farm turkeys

Turkeys at Esbenshade Turkey Farm

Selecting a turkey for Thanksgiving requires some small measure of forethought.

To go over the basics, we consulted Axel Linde, owner of the multifamily Lindenhof Farm poultry and cattle operation at 2194 Kirkwood Pike in Kirkwood.

On the 85-acre farm, Linde and his family raise steers, sheep, hogs, chickens and turkeys. This Thanksgiving, he’ll sell several hundred gobblers.

Here’s what he had to say.

What advice would you give to someone considering buying a fresh turkey from a farm, as opposed to a frozen turkey from a store?

It’s nice to know your source, where the birds are coming from. Support the locals, and talk to the farmer who raised it. Make sure there are no additives in the feed, no hormones.

How far in advance should you place an order with a farmer for a Thanksgiving turkey?

Within the next 7 days.

How long will a turkey keep after you pick it up?

Keep them on the lowest shelf in your refrigerator to stay cold. They should be good to go for eight or nine days.

How do you gauge size when purchasing a turkey?

The rule of thumb is 2 pounds per person if you want leftovers.

 

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As for what to do with the leftover turkey bones, Linde suggests this Basic Chicken Stock recipe, which works just as well for turkey. The stock recipe and others can be found at the Lindenhof Farm website, www.lindenhoffarm.net.

Basic Chicken Stock

• 4 to 5 pounds chicken parts, including backs and wings, rinsed and dried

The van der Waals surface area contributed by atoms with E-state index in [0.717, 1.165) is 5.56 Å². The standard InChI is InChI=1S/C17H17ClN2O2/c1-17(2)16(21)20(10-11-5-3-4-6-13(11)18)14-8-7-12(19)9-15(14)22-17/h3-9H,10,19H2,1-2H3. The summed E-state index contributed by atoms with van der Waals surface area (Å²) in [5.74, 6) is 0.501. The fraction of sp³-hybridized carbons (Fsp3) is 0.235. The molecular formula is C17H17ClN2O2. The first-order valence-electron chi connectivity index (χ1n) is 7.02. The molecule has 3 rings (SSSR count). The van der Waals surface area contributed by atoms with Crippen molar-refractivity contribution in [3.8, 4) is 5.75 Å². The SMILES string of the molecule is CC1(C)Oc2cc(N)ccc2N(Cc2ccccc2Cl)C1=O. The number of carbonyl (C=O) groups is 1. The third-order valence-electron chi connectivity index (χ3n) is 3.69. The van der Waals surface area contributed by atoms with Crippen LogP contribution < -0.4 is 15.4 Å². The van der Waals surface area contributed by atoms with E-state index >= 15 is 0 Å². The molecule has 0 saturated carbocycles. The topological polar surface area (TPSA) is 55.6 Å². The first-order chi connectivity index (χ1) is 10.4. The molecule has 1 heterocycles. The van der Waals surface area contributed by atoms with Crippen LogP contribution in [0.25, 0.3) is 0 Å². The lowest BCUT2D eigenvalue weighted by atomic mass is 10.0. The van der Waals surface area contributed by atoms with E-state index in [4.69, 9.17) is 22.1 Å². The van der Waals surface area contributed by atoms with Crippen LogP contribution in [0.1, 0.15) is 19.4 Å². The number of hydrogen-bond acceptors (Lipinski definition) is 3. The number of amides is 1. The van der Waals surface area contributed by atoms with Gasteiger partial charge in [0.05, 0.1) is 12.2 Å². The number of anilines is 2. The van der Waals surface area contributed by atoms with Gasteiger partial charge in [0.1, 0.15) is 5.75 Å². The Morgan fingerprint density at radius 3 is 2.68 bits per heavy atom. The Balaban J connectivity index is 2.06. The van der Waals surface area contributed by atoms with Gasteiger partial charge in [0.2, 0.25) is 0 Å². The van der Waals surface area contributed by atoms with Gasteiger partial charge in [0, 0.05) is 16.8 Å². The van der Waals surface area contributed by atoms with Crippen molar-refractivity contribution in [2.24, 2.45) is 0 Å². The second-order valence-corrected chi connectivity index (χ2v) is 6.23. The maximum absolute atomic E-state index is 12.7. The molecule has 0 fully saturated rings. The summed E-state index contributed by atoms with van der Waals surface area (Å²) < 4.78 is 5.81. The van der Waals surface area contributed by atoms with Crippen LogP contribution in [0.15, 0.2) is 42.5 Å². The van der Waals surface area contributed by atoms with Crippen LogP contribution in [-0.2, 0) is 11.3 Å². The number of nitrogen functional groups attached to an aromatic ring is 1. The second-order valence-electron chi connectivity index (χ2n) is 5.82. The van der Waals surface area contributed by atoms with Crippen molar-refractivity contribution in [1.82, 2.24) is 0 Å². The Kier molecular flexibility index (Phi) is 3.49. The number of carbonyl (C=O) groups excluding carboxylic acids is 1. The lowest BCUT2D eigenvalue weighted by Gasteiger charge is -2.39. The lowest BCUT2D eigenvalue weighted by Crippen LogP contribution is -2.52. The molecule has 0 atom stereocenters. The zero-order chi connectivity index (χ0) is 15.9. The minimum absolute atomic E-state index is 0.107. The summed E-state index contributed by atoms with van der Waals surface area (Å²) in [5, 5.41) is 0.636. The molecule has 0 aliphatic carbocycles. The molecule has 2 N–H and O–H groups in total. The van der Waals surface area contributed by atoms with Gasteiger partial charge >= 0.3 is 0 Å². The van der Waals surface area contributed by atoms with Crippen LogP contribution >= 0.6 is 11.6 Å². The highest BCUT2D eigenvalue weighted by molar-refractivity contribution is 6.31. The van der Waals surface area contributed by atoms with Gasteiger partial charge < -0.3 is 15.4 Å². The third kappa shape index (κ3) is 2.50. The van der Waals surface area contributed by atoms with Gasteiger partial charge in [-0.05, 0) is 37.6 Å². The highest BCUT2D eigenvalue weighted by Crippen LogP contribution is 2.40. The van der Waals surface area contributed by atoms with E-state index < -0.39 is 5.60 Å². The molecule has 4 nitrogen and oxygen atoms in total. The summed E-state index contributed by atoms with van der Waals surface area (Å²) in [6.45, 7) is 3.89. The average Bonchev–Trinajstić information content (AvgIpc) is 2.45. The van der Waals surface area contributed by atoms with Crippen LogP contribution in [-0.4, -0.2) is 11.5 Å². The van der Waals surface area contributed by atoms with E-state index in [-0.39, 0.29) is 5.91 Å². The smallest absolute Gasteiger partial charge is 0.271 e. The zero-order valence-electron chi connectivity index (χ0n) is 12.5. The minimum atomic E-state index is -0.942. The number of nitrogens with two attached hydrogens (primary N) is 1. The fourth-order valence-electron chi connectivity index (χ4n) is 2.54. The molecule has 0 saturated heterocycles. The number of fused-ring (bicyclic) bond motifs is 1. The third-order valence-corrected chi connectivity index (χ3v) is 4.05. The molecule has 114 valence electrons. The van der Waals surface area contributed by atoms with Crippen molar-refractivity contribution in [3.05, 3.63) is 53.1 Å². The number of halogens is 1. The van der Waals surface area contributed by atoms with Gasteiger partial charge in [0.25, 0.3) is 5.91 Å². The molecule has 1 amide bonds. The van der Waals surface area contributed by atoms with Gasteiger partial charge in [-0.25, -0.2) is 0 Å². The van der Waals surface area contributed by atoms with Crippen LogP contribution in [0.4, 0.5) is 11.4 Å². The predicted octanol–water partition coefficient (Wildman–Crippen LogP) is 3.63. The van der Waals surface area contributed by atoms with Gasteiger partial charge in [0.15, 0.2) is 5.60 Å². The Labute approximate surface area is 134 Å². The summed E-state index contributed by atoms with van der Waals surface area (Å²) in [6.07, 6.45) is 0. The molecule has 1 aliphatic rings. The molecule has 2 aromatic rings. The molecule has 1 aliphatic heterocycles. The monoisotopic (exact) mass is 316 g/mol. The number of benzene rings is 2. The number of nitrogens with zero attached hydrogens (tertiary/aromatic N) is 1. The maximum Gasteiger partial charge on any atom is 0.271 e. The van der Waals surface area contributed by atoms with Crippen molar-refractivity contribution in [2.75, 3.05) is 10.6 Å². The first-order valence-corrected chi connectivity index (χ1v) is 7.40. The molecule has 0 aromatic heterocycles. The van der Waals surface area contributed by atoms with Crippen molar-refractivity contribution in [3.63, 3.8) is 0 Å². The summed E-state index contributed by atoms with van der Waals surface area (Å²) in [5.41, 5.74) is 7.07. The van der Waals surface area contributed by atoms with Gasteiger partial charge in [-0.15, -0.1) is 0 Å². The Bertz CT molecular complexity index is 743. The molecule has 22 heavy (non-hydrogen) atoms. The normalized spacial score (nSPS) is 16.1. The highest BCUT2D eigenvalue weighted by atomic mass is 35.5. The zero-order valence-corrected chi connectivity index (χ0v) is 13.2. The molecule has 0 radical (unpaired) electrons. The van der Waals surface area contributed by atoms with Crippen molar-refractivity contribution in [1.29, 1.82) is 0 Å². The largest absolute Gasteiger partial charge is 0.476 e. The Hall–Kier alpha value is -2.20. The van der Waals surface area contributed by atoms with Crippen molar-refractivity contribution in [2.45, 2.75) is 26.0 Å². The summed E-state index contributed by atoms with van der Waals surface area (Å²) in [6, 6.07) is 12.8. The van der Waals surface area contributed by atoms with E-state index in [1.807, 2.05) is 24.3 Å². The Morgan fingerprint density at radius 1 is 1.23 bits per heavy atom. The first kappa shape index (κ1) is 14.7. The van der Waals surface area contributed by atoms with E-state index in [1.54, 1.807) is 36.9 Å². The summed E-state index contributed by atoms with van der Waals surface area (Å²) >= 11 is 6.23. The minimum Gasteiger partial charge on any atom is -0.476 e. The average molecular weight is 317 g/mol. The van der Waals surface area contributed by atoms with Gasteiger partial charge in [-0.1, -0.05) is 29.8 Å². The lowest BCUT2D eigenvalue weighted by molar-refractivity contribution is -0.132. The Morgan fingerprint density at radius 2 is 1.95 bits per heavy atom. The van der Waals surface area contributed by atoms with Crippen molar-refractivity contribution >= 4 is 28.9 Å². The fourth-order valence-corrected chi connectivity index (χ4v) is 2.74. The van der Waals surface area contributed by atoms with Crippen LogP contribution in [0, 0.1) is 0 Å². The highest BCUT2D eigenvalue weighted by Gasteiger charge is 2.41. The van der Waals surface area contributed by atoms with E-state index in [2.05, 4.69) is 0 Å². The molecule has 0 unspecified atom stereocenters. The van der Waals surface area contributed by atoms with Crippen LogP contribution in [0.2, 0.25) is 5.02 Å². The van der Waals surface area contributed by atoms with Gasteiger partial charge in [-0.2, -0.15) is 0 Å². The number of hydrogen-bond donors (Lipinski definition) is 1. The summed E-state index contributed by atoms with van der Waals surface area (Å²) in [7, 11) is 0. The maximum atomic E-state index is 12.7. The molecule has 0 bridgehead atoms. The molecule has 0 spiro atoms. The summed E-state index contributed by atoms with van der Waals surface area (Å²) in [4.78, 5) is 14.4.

• 2 tablespoons extra-virgin olive oil

• 2 medium yellow onions, quartered

• 2 crushed garlic cloves

• 1 medium to large carrot, cut into chunks

• ½ cup flat-leaf parsley

• 2 bay leaves

• 1 teaspoon dried thyme, crumbled

• 1 (3-inch) cinnamon stick (optional)

• 10 to 12 cups cold water

• Sea salt and freshly ground pepper

• If you wish to make a richly colored golden-brown stock make sure the chicken pieces are very dry. Put them in a stockpot with the olive oil and onions and set over medium heat. Brown slowly, turning frequently, until all the chicken and the onions are golden, 20 to 30 minutes.

• If, on the other hand, you want a clear, light chicken stock, omit this first step .000and simply put the chicken pieces in a stockpot.

• Add the garlic, carrot, parsley, bay leaves, thyme, cinnamon, water, salt and pepper.

• Set over medium-low heat and slowly bring to a simmer.

• For the clearest stock, carefully skim the foam as it rises to the top.

• When the foam has ceased rising, cover the pot and simmer very slowly for at least 1½ hours, or longer if necessary (chicken should be so thoroughly cooked that it is falling apart).

• At the end of the cooking time, strain the stock through a double layer of cheesecloth or a fine-mesh sieve.

• Discard the solids, which will have given up all their savor.

• Taste the stock and add more salt and pepper if you wish, but keep in mind that if stock is to be reduced later on it will concentrate the salt.

• Transfer the stock to the refrigerator to let the fat rise and solidify, after which it can be removed easily with a slotted spoon. Once the fat has been removed, the stock can be frozen.

Note: The cinnamon will add a delicious Mediterranean flavor to this soup but can be omitted if the stock is to be further reduced to be an all-purpose chicken stock base.

Michael Long welcomes email at mlong@lnpnews.com. Follow him on Twitter at @LPNFoodGuy.